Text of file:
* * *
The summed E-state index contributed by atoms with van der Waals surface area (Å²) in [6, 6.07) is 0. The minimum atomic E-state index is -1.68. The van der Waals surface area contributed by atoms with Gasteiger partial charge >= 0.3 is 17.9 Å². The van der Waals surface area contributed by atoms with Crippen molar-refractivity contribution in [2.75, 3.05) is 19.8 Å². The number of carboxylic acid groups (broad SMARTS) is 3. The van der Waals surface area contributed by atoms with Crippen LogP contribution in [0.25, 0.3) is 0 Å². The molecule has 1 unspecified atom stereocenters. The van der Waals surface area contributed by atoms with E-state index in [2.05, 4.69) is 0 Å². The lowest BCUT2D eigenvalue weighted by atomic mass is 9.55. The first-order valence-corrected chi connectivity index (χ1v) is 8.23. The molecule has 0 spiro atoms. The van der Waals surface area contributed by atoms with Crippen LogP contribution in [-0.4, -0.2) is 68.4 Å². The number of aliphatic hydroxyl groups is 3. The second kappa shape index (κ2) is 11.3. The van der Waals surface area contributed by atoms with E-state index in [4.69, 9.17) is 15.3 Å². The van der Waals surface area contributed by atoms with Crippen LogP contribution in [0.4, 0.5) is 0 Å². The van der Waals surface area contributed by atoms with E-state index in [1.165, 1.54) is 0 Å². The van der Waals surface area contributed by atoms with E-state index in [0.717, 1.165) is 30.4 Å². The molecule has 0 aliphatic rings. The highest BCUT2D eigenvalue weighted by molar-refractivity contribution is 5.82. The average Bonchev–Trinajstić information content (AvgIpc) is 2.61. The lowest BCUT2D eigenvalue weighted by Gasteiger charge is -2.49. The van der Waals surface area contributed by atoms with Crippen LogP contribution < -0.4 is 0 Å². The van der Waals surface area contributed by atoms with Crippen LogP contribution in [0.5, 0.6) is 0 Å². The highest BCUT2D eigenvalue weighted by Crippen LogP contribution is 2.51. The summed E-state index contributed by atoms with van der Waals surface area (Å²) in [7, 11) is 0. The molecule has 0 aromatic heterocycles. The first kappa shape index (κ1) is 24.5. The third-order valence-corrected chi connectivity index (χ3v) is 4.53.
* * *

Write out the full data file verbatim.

The summed E-state index contributed by atoms with van der Waals surface area (Å²) in [6, 6.07) is 0. The minimum atomic E-state index is -1.68. The van der Waals surface area contributed by atoms with Gasteiger partial charge >= 0.3 is 17.9 Å². The van der Waals surface area contributed by atoms with Crippen molar-refractivity contribution in [2.75, 3.05) is 19.8 Å². The number of carboxylic acid groups (broad SMARTS) is 3. The van der Waals surface area contributed by atoms with Crippen LogP contribution in [0.25, 0.3) is 0 Å². The molecule has 1 unspecified atom stereocenters. The van der Waals surface area contributed by atoms with E-state index in [2.05, 4.69) is 0 Å². The lowest BCUT2D eigenvalue weighted by atomic mass is 9.55. The first-order valence-corrected chi connectivity index (χ1v) is 8.23. The molecule has 0 spiro atoms. The van der Waals surface area contributed by atoms with Crippen LogP contribution in [-0.4, -0.2) is 68.4 Å². The number of aliphatic hydroxyl groups is 3. The second kappa shape index (κ2) is 11.3. The van der Waals surface area contributed by atoms with E-state index in [4.69, 9.17) is 15.3 Å². The van der Waals surface area contributed by atoms with Crippen LogP contribution in [0.4, 0.5) is 0 Å². The van der Waals surface area contributed by atoms with E-state index in [1.165, 1.54) is 0 Å². The van der Waals surface area contributed by atoms with E-state index in [0.717, 1.165) is 30.4 Å². The molecule has 0 aliphatic rings. The highest BCUT2D eigenvalue weighted by molar-refractivity contribution is 5.82. The average Bonchev–Trinajstić information content (AvgIpc) is 2.61. The lowest BCUT2D eigenvalue weighted by Gasteiger charge is -2.49. The van der Waals surface area contributed by atoms with Crippen LogP contribution < -0.4 is 0 Å². The van der Waals surface area contributed by atoms with Crippen LogP contribution in [0.5, 0.6) is 0 Å². The highest BCUT2D eigenvalue weighted by Crippen LogP contribution is 2.51. The summed E-state index contributed by atoms with van der Waals surface area (Å²) in [7, 11) is 0. The molecule has 0 aromatic heterocycles. The first kappa shape index (κ1) is 24.5. The third-order valence-corrected chi connectivity index (χ3v) is 4.53.